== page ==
Let’s touch the subject that many digital photography enthusiasts may struggle a bit at the beginning of their journey. You have bought your first DSLR and most likely had a kit lens with it. You have played around with it quite a bit and now are prepared to do a step forward and explore what other lenses have to offer.
Now, the dilemma is which one to buy? And how many should you get? Are they that different from each other? These and some other similar questions are bugging your mind. And going the trial-and-error way doesn’t seem right too as these pieces of equipment are expensive.
To make your choice easier you need first decide what type of photography you like the most. If you are looking for just a better everyday use lens you should consider a decent zoom of mid-range length. Something that is between 30mm and 140mm. This is the most commonly used focal length. What you really should invest in is the F number. Try to get as fast lens as you can (with the smallest F number). This will allow you to shoot at faster shutter speeds without increasing your ISO, which automatically means better quality images.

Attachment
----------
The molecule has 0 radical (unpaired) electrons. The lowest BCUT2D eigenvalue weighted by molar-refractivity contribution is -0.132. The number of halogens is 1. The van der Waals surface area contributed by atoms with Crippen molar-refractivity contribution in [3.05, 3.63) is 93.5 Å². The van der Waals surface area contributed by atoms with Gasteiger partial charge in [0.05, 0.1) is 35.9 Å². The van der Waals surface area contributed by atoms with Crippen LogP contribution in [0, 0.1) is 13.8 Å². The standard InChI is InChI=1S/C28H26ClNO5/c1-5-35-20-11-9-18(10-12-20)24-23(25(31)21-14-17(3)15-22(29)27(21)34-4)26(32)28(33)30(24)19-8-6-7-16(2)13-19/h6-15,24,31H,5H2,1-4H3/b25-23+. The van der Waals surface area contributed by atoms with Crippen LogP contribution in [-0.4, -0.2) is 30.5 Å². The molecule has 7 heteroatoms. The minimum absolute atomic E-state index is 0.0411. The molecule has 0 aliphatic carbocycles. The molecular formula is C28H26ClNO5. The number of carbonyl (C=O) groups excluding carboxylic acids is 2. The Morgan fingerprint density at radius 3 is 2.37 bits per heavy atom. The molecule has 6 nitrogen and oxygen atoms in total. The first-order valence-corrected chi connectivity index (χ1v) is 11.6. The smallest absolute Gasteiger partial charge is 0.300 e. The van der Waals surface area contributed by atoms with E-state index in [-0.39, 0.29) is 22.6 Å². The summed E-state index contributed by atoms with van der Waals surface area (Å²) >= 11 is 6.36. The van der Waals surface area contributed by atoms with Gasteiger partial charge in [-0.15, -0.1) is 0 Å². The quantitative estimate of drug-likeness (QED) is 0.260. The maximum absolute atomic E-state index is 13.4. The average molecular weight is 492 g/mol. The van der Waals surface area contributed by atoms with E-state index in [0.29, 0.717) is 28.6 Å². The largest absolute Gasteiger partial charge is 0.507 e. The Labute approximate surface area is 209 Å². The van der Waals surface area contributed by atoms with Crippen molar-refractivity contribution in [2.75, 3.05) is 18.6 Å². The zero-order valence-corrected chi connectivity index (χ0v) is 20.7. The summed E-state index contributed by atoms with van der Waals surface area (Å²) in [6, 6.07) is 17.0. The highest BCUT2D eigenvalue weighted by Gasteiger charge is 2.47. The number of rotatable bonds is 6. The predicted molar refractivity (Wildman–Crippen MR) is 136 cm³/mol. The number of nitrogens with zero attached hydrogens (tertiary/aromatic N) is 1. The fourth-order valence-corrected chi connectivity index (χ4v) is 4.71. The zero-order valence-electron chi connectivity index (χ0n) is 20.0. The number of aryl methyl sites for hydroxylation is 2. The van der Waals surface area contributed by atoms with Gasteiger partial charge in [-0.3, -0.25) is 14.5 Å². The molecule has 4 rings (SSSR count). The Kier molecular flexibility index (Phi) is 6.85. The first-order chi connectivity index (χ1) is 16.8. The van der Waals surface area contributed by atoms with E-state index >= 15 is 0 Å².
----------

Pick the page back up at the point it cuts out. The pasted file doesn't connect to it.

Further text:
Zoom lenses can be roughly divided into three focal length groups:
- Wide angle (lowest to 30mm) – great for landscapes and cityscapes, but will skew people faces if abused
- Regular Zoom (30 to 140mm) – great choice for everyday shots including the above and below types
- Telephoto (140mm to infinity) – for sports, wildlife and sometimes portrait (!) photography
Also there are “primes” (not Optimus Primes J ) or prime lenses. These pieces of equipment have fixed focal length, but they do produce an outstanding outcome as well as are more expensive. Why is that? We will talk about primes in our next post. Stay tuned!
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